Felicity Huffman has been released from a federal prison in Dublin, CA, three days short of a 14-day sentence for her role in the college bribery scheme, a prison spokesperson confirmed to Deadline.
Huffman was released early Friday morning. She began her 14-day sentence at the Federal Correctional Institution in Dublin on Oct. 15, but was released early as is normal prison policy for inmates who are set to be released on weekends.
The Desperate Housewives actor also is ordered to serve a year’s probation, perform 250 hours of community service and pay a $30,000 fine.
Having plead guilty to one count of conspiracy to commit mail fraud and honest services mail fraud back in May, Huffman was the first to be sentenced among the more than 30 parents indicted in the nationwide effort of wealthy families to get their children into top schools using underhanded methods.
Mossimo Giannulli Released From Prison, Enters Home Confinement Following Role In College Admissions Bribery Scheme
Backed by letters of character reference and support from Desperate Housewives co-star Eva Longoria and creator Marc Cherry among others, Huffman threw herself at the court’s mercy at her sentencing last month in Boston in front of Judge Indira Talwani.
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“In my desperation to be a good mother I talked myself into believing that all I was doing was giving my daughter a fair shot,” the When They See Us co-star stated of her entanglement with ex-call center manager William Singer and his phony Key Worldwide Foundation used to get Huffman’s eldest daughter into a top college with faked test scores.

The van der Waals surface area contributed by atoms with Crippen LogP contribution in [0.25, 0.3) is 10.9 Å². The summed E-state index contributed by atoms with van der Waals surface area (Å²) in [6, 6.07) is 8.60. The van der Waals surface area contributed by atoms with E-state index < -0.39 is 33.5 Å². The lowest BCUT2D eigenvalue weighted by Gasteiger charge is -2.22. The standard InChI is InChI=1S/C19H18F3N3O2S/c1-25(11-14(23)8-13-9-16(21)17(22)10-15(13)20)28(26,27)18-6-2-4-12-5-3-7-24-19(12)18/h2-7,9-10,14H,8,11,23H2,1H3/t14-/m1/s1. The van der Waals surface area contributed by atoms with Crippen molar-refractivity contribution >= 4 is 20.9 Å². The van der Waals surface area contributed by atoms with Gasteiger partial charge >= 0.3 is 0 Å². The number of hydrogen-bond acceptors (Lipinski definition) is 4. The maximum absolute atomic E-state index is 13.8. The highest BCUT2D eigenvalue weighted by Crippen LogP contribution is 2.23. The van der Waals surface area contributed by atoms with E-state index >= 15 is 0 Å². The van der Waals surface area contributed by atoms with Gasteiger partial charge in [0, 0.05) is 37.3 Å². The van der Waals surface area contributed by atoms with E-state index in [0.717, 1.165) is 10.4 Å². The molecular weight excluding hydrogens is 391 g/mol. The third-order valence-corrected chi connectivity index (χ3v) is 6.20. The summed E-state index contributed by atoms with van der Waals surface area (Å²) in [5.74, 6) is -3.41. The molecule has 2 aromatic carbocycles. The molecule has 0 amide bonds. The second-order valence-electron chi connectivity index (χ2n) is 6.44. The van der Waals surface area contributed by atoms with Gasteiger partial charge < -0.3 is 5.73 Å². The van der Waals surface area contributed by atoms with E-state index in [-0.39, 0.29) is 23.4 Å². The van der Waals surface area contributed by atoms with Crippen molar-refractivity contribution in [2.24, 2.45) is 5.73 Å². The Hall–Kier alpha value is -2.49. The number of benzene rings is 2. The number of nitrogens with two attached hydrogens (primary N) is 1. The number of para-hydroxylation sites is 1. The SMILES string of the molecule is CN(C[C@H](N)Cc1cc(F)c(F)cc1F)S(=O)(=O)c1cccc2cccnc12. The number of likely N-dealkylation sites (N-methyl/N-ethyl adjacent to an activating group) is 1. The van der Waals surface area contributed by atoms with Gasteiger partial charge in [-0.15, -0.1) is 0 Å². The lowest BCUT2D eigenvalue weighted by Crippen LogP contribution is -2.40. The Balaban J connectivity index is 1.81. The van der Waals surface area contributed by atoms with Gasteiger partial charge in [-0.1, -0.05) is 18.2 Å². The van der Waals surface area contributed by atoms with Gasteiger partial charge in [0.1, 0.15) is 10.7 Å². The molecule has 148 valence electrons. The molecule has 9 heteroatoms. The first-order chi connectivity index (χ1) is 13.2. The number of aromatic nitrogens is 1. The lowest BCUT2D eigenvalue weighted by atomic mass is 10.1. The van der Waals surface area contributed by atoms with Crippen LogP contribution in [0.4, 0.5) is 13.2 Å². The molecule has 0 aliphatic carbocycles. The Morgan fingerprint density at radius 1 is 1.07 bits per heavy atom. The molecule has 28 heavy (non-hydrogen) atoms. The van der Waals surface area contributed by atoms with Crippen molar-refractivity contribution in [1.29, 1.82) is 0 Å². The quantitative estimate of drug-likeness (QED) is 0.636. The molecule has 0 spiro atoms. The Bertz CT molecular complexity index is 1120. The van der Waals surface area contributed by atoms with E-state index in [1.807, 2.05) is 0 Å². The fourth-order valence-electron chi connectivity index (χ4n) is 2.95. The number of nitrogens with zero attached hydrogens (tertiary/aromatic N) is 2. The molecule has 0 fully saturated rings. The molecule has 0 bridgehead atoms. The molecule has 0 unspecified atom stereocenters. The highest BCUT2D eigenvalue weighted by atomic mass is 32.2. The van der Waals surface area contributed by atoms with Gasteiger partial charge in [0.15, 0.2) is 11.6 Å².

“I honestly didn’t and don’t care about my daughter going to a prestigious college,” Huffman noted in the letter delivered to the court September 6. “I just wanted to give her a shot at being considered for a program where her acting talent would be the deciding factor.”
Unlike Huffman, Full House star Lori Loughlin and her fashion designer husband Mossimo Giannulli rejected a plea deal from the U.S. Attorney and are fighting their case with strident not-guilty declarations. As a result of the “Operation Varsity Blues” sting operations, the couple faces 40 years behind bars, with a trial likely next year.
Deadline’s Dominic Patten contributed to this story.
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